Tentative steps have been taken previously at the United Nations, but México remains hampered by the Estrada Doctrine. The Estrada Doctrine determined that México, as its cornerstone of international diplomacy, must not interfere with the internal operations of another country. In other words, México remains neutral when it comes to the internal politics of nations such as North Korea. Over the last few years, México has tentatively moved away from the Estrada Doctrine, but largely remains limited by it, especially when it comes to Donald Trump.

Trump has said he must build a wall on the United States-México border and has demanded that México will pay for it. In regards to building the wall, the Mexican official policy is that it is an internal matter for the U.S. However, in regards to paying for The Wall, the obvious stance from México is that it will not pay for it.

But because of the upcoming presidential elections and the threat to the economy, the Enrique Peña Nieto administration has been playing the diplomacy game with Donald Trump, trying to placate him while keeping the paying of the wall as a non-discussion item. Peña Nieto is trying to go to Washington to create the notion of an equal in front of Trump. Twice, the Mexican president has scuttled a trip to Washington at the last minute because of Trump’s insistence, that publicly at least, México plays the game of “México will pay for the wall”, if only in words.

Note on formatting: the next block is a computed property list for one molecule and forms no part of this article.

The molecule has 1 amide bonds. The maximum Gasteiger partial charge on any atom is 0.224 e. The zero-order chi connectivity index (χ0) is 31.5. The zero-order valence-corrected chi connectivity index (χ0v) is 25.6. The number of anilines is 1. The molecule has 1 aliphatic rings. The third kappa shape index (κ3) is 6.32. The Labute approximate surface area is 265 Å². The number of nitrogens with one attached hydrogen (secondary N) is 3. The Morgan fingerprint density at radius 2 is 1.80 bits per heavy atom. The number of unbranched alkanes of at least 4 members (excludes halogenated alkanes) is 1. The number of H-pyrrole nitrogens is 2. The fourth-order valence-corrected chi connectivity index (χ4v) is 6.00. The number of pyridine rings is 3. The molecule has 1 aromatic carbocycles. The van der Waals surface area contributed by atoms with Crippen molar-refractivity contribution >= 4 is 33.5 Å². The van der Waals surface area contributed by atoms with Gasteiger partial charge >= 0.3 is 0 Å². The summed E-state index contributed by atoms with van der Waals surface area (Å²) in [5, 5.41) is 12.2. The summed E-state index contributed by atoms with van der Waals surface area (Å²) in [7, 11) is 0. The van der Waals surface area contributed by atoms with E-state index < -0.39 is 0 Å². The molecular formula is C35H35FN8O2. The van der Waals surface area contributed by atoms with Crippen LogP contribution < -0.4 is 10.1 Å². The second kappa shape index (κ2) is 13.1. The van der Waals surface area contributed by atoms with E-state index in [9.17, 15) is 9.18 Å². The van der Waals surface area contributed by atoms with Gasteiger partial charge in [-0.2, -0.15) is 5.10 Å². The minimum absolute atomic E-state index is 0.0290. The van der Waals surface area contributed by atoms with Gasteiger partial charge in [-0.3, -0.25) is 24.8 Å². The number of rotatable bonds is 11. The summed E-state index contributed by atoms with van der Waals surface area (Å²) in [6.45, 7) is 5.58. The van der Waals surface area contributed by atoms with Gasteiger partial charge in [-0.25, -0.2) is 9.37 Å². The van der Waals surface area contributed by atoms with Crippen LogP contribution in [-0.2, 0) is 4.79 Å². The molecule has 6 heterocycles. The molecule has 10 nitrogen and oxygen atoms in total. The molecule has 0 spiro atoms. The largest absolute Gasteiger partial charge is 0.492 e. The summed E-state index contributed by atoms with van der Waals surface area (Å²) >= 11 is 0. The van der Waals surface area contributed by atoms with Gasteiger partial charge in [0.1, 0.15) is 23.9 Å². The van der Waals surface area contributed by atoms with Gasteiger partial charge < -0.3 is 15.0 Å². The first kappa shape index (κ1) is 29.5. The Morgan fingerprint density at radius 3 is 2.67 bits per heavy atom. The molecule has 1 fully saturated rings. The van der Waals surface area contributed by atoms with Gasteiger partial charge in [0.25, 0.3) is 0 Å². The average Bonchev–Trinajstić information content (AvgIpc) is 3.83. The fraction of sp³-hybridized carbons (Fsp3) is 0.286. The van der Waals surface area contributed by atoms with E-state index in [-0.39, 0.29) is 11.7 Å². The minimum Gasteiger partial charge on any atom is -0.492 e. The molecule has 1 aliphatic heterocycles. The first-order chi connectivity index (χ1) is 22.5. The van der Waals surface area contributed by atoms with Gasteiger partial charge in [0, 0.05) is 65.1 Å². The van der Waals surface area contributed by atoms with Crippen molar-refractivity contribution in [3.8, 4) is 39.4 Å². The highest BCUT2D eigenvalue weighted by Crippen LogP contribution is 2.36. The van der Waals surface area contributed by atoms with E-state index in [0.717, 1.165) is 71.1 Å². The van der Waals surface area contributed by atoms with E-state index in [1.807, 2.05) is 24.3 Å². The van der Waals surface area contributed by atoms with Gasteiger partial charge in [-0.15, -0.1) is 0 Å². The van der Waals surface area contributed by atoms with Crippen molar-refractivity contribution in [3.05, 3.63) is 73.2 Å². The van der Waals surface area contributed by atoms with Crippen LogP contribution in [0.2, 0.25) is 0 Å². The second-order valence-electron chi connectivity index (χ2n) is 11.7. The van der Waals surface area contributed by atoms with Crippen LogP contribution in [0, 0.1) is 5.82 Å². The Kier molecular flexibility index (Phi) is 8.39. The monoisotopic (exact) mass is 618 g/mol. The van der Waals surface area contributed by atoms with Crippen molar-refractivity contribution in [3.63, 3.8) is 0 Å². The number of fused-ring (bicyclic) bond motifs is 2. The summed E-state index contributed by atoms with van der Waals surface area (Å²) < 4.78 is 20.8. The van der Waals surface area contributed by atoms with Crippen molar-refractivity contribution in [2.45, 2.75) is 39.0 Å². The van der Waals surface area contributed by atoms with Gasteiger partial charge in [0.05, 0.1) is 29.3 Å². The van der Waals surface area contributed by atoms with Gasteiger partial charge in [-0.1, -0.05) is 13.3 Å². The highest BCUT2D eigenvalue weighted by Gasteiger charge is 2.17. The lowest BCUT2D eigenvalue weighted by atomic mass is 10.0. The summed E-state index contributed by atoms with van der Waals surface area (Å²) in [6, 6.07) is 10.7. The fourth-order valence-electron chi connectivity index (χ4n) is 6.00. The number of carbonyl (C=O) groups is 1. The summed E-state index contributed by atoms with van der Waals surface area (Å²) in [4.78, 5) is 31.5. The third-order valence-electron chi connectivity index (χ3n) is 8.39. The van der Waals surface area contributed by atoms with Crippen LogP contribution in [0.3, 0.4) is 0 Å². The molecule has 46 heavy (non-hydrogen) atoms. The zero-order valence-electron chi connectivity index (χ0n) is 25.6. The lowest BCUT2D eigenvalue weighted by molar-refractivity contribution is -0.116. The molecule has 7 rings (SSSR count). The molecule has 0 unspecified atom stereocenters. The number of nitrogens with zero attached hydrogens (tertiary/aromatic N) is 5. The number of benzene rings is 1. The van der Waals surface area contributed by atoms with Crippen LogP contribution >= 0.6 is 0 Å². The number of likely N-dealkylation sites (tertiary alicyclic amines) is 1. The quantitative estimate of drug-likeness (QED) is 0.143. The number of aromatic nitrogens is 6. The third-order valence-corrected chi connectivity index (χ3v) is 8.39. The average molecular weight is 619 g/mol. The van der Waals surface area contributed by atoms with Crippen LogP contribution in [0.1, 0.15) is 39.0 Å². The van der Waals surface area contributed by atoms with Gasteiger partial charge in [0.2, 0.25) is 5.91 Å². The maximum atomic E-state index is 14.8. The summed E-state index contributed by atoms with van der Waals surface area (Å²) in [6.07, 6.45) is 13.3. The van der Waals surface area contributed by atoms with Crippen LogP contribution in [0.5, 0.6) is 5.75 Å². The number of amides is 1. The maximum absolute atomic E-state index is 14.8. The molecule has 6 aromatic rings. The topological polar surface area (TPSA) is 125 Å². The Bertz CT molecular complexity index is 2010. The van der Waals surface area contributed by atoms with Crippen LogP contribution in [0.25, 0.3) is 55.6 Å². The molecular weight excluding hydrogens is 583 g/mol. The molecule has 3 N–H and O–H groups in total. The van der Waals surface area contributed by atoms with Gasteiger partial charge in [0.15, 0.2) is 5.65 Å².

The “México will pay for the wall” plays well for Trump’s supporters and Donald Trump insists on that narrative. The Mexican government, on the other hand, must keep the economy flowing by protecting NAFTA. This is where the insistence to travel to Washington comes into play. For the industrialists, who depend on international trade, the notion that all is well between México and the United States must be the narrative. That is why, both nations are pushing forth the narrative that the relationship “is closer” now then ever. Industrialists are nation-neutral and thus on both sides of the border the narrative must be that “all is well” between México and the United States.